I’m the former chairman of the board of Advanced Practice Strategies (APS), a medical risk management firm that provides litigation support for malpractice defense and an eLearning curriculum focused on enhancing patient safety. I continue to follow the company closely and am intrigued by its illustrated verdict series.
To learn more contact: Timothy Croke, General Manager of Demonstrative Evidence Group. firstname.lastname@example.org or (617) 275-7300 x7264.
Here’s the latest featured case:
Judgment for the Defense
Resulting in Bowel Injury
A 46-year-old woman presented with pelvic pain. She was known to have dense adhesions in her abdomen and pelvis, discovered when undergoing a hysterectomy and a bilateral salpingo-oophorectomy (removal of fallopian tubes and ovaries along with uterus and cervix) about 7 years prior. The defendant recommended that she have a diagnostic laparoscopy to determine the cause of her pain, suspecting an ovarian remnant, notorious for causing pain. During the procedure, a large amount of adhesions and several loops of bowel were found adherent to the right pelvic side wall. After dissecting the bowel off of the side wall, the defendant uncovered what was believed to be an ovarian remnant near the infundibulopelvic ligament and sent a tissue sample to pathology for review.
The following day, the plaintiff presented to the emergency room with marked abdominal pain, distension and tachycardia. These symptoms raised concern for a possible bowel injury, so she was brought back to the operating room where a 1 cm defect was found in the terminal ileumapproximately 6 inches from the ileocecal valve. Additionally, the pathology report from her procedure the day before reported the presumed “ovarian remnant” was actually a segment of small bowel wall with serosal fibrosis.
The defendant was negligent in removing a piece of small bowel wall rather than an ovarian remnant. She was also at fault for not thoroughly examining the bowel at the time of the procedure to ensure it was not injured during dissection of the dense adhesions.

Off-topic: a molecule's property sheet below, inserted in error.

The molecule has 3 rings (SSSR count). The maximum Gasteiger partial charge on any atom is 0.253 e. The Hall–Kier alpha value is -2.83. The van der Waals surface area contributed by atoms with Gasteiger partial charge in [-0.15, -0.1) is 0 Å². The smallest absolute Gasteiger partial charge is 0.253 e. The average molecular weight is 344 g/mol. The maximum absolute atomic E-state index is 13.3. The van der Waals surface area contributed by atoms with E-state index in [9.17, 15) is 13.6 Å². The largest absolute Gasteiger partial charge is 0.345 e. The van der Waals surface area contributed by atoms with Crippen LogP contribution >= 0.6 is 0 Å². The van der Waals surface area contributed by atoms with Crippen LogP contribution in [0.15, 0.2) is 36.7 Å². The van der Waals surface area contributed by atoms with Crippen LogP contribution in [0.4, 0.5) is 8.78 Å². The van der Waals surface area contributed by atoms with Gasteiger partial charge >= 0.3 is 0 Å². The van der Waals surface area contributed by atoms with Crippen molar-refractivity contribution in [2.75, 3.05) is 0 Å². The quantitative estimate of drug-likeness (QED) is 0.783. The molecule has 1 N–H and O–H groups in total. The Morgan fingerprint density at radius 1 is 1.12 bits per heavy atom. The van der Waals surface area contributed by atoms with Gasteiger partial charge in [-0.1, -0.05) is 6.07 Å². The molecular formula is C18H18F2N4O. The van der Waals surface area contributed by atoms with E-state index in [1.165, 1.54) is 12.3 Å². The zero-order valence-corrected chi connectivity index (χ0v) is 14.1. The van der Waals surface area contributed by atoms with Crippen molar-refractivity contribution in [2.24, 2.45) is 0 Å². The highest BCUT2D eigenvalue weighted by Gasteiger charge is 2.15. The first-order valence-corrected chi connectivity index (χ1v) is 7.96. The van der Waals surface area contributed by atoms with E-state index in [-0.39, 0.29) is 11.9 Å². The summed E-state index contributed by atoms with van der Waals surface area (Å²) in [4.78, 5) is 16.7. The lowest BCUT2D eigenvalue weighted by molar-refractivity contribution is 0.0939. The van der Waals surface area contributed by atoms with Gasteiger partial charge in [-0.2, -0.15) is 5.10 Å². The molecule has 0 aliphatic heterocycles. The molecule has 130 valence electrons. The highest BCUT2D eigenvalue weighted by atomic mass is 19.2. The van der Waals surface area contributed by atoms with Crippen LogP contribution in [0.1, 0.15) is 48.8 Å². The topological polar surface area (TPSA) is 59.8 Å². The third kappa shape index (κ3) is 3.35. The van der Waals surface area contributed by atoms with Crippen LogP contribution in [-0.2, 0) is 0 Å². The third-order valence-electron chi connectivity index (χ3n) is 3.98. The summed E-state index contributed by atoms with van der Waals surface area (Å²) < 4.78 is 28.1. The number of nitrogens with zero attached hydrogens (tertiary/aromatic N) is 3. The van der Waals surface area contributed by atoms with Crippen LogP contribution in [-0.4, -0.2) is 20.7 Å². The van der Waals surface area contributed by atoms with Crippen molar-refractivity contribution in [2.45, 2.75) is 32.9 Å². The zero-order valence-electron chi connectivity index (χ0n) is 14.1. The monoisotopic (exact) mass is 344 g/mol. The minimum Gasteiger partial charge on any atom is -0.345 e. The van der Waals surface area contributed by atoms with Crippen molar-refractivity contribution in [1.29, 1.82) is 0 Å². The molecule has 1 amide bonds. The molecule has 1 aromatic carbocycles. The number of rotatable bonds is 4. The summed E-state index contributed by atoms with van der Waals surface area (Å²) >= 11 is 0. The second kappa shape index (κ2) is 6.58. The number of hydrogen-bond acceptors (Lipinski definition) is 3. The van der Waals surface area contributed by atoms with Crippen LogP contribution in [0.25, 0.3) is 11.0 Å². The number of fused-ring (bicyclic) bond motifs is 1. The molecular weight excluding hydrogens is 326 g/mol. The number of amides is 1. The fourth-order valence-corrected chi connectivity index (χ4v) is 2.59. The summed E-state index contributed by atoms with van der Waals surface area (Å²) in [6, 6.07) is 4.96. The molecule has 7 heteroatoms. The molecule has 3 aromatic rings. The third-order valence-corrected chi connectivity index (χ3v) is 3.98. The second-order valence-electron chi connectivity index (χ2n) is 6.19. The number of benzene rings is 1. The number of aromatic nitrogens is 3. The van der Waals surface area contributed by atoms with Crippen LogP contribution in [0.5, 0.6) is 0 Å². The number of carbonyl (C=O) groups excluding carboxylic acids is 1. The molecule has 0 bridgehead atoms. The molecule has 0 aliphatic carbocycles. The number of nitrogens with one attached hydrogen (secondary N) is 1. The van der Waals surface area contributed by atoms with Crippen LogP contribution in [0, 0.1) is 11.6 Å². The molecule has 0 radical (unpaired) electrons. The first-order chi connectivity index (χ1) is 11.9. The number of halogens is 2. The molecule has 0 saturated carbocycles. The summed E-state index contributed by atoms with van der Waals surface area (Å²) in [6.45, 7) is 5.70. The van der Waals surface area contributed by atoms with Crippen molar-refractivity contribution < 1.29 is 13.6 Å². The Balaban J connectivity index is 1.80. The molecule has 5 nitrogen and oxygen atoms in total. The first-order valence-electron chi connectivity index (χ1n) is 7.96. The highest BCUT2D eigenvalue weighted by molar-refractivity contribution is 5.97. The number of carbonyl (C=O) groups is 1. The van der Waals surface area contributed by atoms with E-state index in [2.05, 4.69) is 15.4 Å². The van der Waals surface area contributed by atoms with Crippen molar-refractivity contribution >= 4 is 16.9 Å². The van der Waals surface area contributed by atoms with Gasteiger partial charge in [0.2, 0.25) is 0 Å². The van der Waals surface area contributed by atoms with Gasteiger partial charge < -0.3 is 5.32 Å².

The defendant followed standard of care by carefully examining the bowel during the procedure but the adhesions and fibrosis of the bowel serosa made it difficult to identify a defect in the bowel. The defense also argued that the size of the tissue sent to pathology, if taken directly from the terminal ileum, would have resulted in symptoms of a bowel perforation almost immediately following the procedure, and not a day later. They proposed the perforation likely stemmed from a small tear in the bowel wall, created by pulling on adhesions during the dissection, which opened up over time.
Collaborating with the defense attorney, APS created a visual strategy that helped experts explain that the defendant properly followed standard of care during the procedure by removing what was believed to be an ovarian remnant.
Several diagrams were used to help the jury understand the anatomy of the female pelvis and bowel.
- Normal female pelvic anatomy, superior view
- Normal female pelvic anatomy, anterior and sagittal views
- Normal digestive system
- Normal dissection of the abdomen
- Normal small bowel blood supply
Another diagram was developed to show the hysterectomy and bilateral oophorectomy the plaintiff had approximately 7 years prior.
Another diagram demonstrated the diagnostic laparoscopy performed by the defendant.
The final diagram illustrated how a small bowel injury to the outer serosal layer can progress to a full thickness defect in the bowel wall.
This series of illustrations helped the defense successfully convey to the jury the following key points:
- The amount and location of adhesions in this case made it difficult to identify a defect in the bowel at the time of the procedure.
- Illustrating the location of the removed tissue helped show it could have been mistaken for an ovarian remnant and also that the defendant did not take it directly from the bowel as the plaintiff claimed.
- A bowel perforation can develop over time and not result only from an injury during surgery—an explanation more consistent with the timing of the plaintiff’s procedure and presentation of her symptoms.
The jury found in favor of the defense.
“Defense verdict after 5 minutes of deliberation; your illustrations were very helpful. Thanks for handling on stat basis!”
– Attorney Ritchie E. Berger, Esq., Dinse, Knapp & McAndrew, P.C.,